What is Mucolipidosis III Gamma?
Mucolipidosis III gamma is an inherited lysosomal storage disorder that slowly progress over time. People with Mucolipidosis III gamma lack an enzyme called GlcNAc-1-phosphotransferase which is important for the proper functioning of lysosomes, the digestive system of the cell.
Mucolipidosis III gamma is primarily associated with progressive skeletal abnormalities. Joint stiffness, loss of flexibility, and pain are typically the first symptoms to present in early childhood; the fingers, shoulders, and hips are particularly impacted. Other skeletal abnormalities include slow growth, short stature (short height), osteoporosis (low bone mineral density) that may cause an increased risk for fractures, scoliosis (spinal curvature, and gradual mild coarsening of facial features.
Other symptoms include heart valve abnormalities, problems with the ribs which may impact lung function, and clouding of the cornea in the eyes. Many individuals will develop thickened facial features (broad nose, large tongue, and thick lips). The majority of individuals have intellectual ability within the normal range, but mild intellectual disability has been reported.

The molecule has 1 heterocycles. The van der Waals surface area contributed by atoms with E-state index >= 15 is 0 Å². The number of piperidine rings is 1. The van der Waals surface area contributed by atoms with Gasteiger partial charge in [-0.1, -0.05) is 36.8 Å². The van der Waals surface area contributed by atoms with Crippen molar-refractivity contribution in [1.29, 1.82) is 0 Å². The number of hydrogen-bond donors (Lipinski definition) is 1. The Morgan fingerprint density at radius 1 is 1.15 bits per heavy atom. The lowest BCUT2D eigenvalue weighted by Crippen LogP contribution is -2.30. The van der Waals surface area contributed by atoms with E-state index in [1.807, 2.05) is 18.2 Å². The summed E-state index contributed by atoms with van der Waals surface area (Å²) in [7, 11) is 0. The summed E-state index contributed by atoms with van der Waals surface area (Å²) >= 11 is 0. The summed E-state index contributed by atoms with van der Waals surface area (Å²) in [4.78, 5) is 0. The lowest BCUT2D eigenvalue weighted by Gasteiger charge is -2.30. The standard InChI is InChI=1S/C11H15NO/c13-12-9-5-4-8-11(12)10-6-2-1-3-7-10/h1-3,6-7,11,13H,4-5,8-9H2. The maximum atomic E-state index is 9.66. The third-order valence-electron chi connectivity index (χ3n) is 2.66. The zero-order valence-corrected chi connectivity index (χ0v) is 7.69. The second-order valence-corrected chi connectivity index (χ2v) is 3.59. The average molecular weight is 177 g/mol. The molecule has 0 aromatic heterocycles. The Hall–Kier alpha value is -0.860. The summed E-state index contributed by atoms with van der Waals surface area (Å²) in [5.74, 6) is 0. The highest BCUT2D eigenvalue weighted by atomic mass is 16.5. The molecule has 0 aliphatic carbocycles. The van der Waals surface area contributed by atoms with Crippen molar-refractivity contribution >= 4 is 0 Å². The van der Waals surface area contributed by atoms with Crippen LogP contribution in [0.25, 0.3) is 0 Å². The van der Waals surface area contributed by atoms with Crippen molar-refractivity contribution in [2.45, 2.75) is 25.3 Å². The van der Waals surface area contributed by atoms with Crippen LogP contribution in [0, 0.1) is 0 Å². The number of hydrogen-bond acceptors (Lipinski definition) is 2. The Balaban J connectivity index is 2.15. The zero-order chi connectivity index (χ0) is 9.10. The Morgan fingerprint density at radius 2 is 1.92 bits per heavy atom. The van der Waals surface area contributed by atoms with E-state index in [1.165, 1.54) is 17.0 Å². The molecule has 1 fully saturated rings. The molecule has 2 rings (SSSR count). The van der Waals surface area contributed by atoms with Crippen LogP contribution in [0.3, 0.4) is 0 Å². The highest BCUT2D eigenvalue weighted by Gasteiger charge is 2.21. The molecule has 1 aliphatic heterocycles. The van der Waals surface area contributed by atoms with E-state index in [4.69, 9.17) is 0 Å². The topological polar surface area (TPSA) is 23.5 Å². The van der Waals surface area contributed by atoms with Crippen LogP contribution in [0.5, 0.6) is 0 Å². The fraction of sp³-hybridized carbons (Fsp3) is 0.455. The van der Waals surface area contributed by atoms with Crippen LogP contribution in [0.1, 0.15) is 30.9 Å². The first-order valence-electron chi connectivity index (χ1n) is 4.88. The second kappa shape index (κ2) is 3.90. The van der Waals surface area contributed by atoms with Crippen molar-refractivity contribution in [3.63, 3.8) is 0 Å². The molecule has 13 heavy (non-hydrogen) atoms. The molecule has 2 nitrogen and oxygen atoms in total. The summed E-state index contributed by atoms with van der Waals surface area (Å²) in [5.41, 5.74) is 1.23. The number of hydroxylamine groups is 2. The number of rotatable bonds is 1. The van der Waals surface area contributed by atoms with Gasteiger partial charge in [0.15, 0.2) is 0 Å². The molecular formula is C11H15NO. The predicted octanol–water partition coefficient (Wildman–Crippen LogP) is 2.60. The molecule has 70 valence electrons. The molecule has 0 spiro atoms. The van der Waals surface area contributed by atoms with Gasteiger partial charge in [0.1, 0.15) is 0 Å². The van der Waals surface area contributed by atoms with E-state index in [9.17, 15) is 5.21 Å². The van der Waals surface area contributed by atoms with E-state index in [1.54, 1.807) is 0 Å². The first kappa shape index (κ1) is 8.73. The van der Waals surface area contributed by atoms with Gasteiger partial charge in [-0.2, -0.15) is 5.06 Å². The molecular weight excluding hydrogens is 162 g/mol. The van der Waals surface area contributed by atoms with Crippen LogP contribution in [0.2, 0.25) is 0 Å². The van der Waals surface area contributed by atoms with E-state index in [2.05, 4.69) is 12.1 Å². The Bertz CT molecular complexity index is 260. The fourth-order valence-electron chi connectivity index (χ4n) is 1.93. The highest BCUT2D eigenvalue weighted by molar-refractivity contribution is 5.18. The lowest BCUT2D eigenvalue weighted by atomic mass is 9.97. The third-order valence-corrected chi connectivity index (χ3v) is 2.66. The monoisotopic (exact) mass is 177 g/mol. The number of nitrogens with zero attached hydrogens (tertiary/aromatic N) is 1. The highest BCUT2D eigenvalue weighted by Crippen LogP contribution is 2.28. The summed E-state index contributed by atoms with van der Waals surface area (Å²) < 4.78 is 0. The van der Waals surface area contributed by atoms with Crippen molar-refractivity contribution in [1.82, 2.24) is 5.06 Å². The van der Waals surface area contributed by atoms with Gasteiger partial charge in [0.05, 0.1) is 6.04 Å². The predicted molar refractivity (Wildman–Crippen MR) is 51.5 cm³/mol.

How common is Mucolipidosis III Gamma?
Mucolipidosis III gamma is a rare disorder, its exact incidence is unknown.
How is Mucolipidosis III Gamma treated?
There is no cure for mucolipidosis III gamma and no known treatments to slow the limitations caused by progressive stiffness of the joints. Treatment may include pain management and/or physical therapy. Surgery may be done if hip replacement or heart valve replacement is necessary.
What is the prognosis for a person with Mucolipidosis III Gamma?
Mucolipidosis III gamma is a progressive condition that causes problems with mobility and accompanying pain. Individuals affected with mucolipidosis III gamma have survived into adulthood, but prognosis is difficult to predict due to the rarity of the condition.